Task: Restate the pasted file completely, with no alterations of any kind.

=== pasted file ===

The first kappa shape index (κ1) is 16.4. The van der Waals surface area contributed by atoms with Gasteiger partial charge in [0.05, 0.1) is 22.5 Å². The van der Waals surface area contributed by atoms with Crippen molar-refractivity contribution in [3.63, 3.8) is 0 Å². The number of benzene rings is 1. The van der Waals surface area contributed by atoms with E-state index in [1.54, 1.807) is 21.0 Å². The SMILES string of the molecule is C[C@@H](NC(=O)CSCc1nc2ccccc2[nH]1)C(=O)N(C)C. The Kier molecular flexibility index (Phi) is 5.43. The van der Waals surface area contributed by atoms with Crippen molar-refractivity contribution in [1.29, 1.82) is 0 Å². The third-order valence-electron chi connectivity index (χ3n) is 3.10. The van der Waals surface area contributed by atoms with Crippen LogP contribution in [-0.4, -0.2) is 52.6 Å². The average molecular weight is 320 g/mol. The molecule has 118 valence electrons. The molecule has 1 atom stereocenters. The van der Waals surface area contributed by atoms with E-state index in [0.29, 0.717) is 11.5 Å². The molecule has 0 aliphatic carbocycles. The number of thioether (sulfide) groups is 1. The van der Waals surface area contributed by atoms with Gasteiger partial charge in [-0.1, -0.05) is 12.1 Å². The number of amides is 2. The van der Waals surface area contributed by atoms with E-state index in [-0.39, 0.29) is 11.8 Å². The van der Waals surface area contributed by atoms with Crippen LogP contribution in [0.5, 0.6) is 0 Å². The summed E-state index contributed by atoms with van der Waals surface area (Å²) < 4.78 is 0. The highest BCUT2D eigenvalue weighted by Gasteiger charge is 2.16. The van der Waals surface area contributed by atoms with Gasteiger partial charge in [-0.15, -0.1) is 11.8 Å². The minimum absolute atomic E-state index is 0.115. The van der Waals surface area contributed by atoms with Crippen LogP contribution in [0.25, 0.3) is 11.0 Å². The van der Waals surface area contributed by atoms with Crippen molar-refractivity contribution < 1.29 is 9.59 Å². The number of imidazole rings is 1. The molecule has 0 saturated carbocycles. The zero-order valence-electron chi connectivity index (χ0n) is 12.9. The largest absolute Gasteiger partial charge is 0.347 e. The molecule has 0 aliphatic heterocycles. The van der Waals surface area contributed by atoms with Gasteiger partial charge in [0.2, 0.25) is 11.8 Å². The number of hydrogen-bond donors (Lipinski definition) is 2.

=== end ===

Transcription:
The first kappa shape index (κ1) is 16.4. The van der Waals surface area contributed by atoms with Gasteiger partial charge in [0.05, 0.1) is 22.5 Å². The van der Waals surface area contributed by atoms with Crippen molar-refractivity contribution in [3.63, 3.8) is 0 Å². The number of benzene rings is 1. The van der Waals surface area contributed by atoms with E-state index in [1.54, 1.807) is 21.0 Å². The SMILES string of the molecule is C[C@@H](NC(=O)CSCc1nc2ccccc2[nH]1)C(=O)N(C)C. The Kier molecular flexibility index (Phi) is 5.43. The van der Waals surface area contributed by atoms with Crippen molar-refractivity contribution in [1.29, 1.82) is 0 Å². The third-order valence-electron chi connectivity index (χ3n) is 3.10. The van der Waals surface area contributed by atoms with Crippen LogP contribution in [-0.4, -0.2) is 52.6 Å². The average molecular weight is 320 g/mol. The molecule has 118 valence electrons. The molecule has 1 atom stereocenters. The van der Waals surface area contributed by atoms with E-state index in [0.29, 0.717) is 11.5 Å². The molecule has 0 aliphatic carbocycles. The number of thioether (sulfide) groups is 1. The van der Waals surface area contributed by atoms with Gasteiger partial charge in [-0.1, -0.05) is 12.1 Å². The number of amides is 2. The van der Waals surface area contributed by atoms with E-state index in [-0.39, 0.29) is 11.8 Å². The van der Waals surface area contributed by atoms with Crippen LogP contribution in [0.5, 0.6) is 0 Å². The summed E-state index contributed by atoms with van der Waals surface area (Å²) < 4.78 is 0. The highest BCUT2D eigenvalue weighted by Gasteiger charge is 2.16. The van der Waals surface area contributed by atoms with Gasteiger partial charge in [-0.15, -0.1) is 11.8 Å². The minimum absolute atomic E-state index is 0.115. The van der Waals surface area contributed by atoms with Crippen LogP contribution in [0.25, 0.3) is 11.0 Å². The van der Waals surface area contributed by atoms with Crippen molar-refractivity contribution < 1.29 is 9.59 Å². The number of imidazole rings is 1. The molecule has 0 saturated carbocycles. The zero-order valence-electron chi connectivity index (χ0n) is 12.9. The largest absolute Gasteiger partial charge is 0.347 e. The molecule has 0 aliphatic heterocycles. The van der Waals surface area contributed by atoms with Gasteiger partial charge in [0.2, 0.25) is 11.8 Å². The number of hydrogen-bond donors (Lipinski definition) is 2.